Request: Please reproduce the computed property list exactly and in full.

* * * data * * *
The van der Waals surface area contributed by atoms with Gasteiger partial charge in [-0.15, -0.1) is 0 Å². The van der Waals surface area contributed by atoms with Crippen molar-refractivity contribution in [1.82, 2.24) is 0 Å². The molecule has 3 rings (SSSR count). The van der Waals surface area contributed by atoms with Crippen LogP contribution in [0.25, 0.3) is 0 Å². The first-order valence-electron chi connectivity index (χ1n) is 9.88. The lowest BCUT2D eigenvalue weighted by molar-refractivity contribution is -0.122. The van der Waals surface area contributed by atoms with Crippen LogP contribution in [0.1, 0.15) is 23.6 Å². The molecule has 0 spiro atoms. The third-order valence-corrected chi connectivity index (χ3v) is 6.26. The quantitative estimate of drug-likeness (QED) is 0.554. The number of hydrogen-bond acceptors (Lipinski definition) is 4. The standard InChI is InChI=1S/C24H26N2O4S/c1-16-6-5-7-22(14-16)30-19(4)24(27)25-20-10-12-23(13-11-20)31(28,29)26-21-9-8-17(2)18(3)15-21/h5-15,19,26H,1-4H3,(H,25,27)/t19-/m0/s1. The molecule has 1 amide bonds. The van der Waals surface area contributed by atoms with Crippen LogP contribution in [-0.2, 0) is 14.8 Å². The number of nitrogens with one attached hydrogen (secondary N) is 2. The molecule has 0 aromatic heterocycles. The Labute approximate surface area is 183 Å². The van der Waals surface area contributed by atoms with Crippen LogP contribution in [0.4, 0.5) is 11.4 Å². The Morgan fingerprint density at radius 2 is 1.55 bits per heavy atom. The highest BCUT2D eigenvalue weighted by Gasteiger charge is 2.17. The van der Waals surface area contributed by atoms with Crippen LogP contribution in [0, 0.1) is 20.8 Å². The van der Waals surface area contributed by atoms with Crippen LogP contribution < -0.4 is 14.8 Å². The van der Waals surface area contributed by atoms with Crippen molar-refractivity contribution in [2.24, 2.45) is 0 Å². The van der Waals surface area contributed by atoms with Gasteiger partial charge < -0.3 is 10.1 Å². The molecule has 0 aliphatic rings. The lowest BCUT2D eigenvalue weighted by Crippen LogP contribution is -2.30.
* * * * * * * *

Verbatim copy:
The van der Waals surface area contributed by atoms with Gasteiger partial charge in [-0.15, -0.1) is 0 Å². The van der Waals surface area contributed by atoms with Crippen molar-refractivity contribution in [1.82, 2.24) is 0 Å². The molecule has 3 rings (SSSR count). The van der Waals surface area contributed by atoms with Crippen LogP contribution in [0.25, 0.3) is 0 Å². The first-order valence-electron chi connectivity index (χ1n) is 9.88. The lowest BCUT2D eigenvalue weighted by molar-refractivity contribution is -0.122. The van der Waals surface area contributed by atoms with Crippen LogP contribution in [0.1, 0.15) is 23.6 Å². The molecule has 0 spiro atoms. The third-order valence-corrected chi connectivity index (χ3v) is 6.26. The quantitative estimate of drug-likeness (QED) is 0.554. The number of hydrogen-bond acceptors (Lipinski definition) is 4. The standard InChI is InChI=1S/C24H26N2O4S/c1-16-6-5-7-22(14-16)30-19(4)24(27)25-20-10-12-23(13-11-20)31(28,29)26-21-9-8-17(2)18(3)15-21/h5-15,19,26H,1-4H3,(H,25,27)/t19-/m0/s1. The molecule has 1 amide bonds. The van der Waals surface area contributed by atoms with Crippen LogP contribution in [-0.2, 0) is 14.8 Å². The number of nitrogens with one attached hydrogen (secondary N) is 2. The molecule has 0 aromatic heterocycles. The Labute approximate surface area is 183 Å². The van der Waals surface area contributed by atoms with Crippen LogP contribution in [0.4, 0.5) is 11.4 Å². The Morgan fingerprint density at radius 2 is 1.55 bits per heavy atom. The highest BCUT2D eigenvalue weighted by Gasteiger charge is 2.17. The van der Waals surface area contributed by atoms with Crippen LogP contribution in [0, 0.1) is 20.8 Å². The van der Waals surface area contributed by atoms with Crippen LogP contribution < -0.4 is 14.8 Å². The van der Waals surface area contributed by atoms with Crippen molar-refractivity contribution in [2.24, 2.45) is 0 Å². The van der Waals surface area contributed by atoms with Gasteiger partial charge < -0.3 is 10.1 Å². The molecule has 0 aliphatic rings. The lowest BCUT2D eigenvalue weighted by Crippen LogP contribution is -2.30.